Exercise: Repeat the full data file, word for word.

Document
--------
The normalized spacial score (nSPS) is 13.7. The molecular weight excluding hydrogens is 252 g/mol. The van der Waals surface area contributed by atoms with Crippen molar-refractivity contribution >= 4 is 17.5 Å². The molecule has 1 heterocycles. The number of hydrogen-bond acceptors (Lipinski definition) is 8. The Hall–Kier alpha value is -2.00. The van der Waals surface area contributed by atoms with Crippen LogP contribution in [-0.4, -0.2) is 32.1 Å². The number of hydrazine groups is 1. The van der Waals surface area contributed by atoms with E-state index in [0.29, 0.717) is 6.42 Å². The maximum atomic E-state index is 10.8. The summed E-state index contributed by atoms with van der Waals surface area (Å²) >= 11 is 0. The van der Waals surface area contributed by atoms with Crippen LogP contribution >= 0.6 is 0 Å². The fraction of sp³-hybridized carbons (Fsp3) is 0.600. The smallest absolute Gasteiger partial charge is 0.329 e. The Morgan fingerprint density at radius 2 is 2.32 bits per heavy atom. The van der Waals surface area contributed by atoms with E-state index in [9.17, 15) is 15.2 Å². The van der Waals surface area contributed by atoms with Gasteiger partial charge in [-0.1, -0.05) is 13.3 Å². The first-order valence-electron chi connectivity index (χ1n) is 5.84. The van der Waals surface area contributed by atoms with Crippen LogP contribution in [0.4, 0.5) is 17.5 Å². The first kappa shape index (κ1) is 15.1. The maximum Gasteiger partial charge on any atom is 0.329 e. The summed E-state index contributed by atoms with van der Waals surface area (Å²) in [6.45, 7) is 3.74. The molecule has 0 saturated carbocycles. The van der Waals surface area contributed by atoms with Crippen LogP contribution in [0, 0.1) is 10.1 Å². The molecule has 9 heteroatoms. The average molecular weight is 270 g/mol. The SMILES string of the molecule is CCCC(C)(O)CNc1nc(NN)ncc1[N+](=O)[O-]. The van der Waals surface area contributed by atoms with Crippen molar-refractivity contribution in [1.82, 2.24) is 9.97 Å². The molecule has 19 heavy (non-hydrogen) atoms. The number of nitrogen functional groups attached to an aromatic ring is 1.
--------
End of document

The normalized spacial score (nSPS) is 13.7. The molecular weight excluding hydrogens is 252 g/mol. The van der Waals surface area contributed by atoms with Crippen molar-refractivity contribution >= 4 is 17.5 Å². The molecule has 1 heterocycles. The number of hydrogen-bond acceptors (Lipinski definition) is 8. The Hall–Kier alpha value is -2.00. The van der Waals surface area contributed by atoms with Crippen LogP contribution in [-0.4, -0.2) is 32.1 Å². The number of hydrazine groups is 1. The van der Waals surface area contributed by atoms with E-state index in [0.29, 0.717) is 6.42 Å². The maximum atomic E-state index is 10.8. The summed E-state index contributed by atoms with van der Waals surface area (Å²) >= 11 is 0. The van der Waals surface area contributed by atoms with Crippen LogP contribution >= 0.6 is 0 Å². The fraction of sp³-hybridized carbons (Fsp3) is 0.600. The smallest absolute Gasteiger partial charge is 0.329 e. The Morgan fingerprint density at radius 2 is 2.32 bits per heavy atom. The van der Waals surface area contributed by atoms with E-state index in [9.17, 15) is 15.2 Å². The van der Waals surface area contributed by atoms with Gasteiger partial charge in [-0.1, -0.05) is 13.3 Å². The first-order valence-electron chi connectivity index (χ1n) is 5.84. The van der Waals surface area contributed by atoms with Crippen LogP contribution in [0.4, 0.5) is 17.5 Å². The first kappa shape index (κ1) is 15.1. The maximum Gasteiger partial charge on any atom is 0.329 e. The summed E-state index contributed by atoms with van der Waals surface area (Å²) in [6.45, 7) is 3.74. The molecule has 0 saturated carbocycles. The van der Waals surface area contributed by atoms with Crippen LogP contribution in [0, 0.1) is 10.1 Å². The molecule has 9 heteroatoms. The average molecular weight is 270 g/mol. The SMILES string of the molecule is CCCC(C)(O)CNc1nc(NN)ncc1[N+](=O)[O-]. The van der Waals surface area contributed by atoms with Crippen molar-refractivity contribution in [1.82, 2.24) is 9.97 Å². The molecule has 19 heavy (non-hydrogen) atoms. The number of nitrogen functional groups attached to an aromatic ring is 1.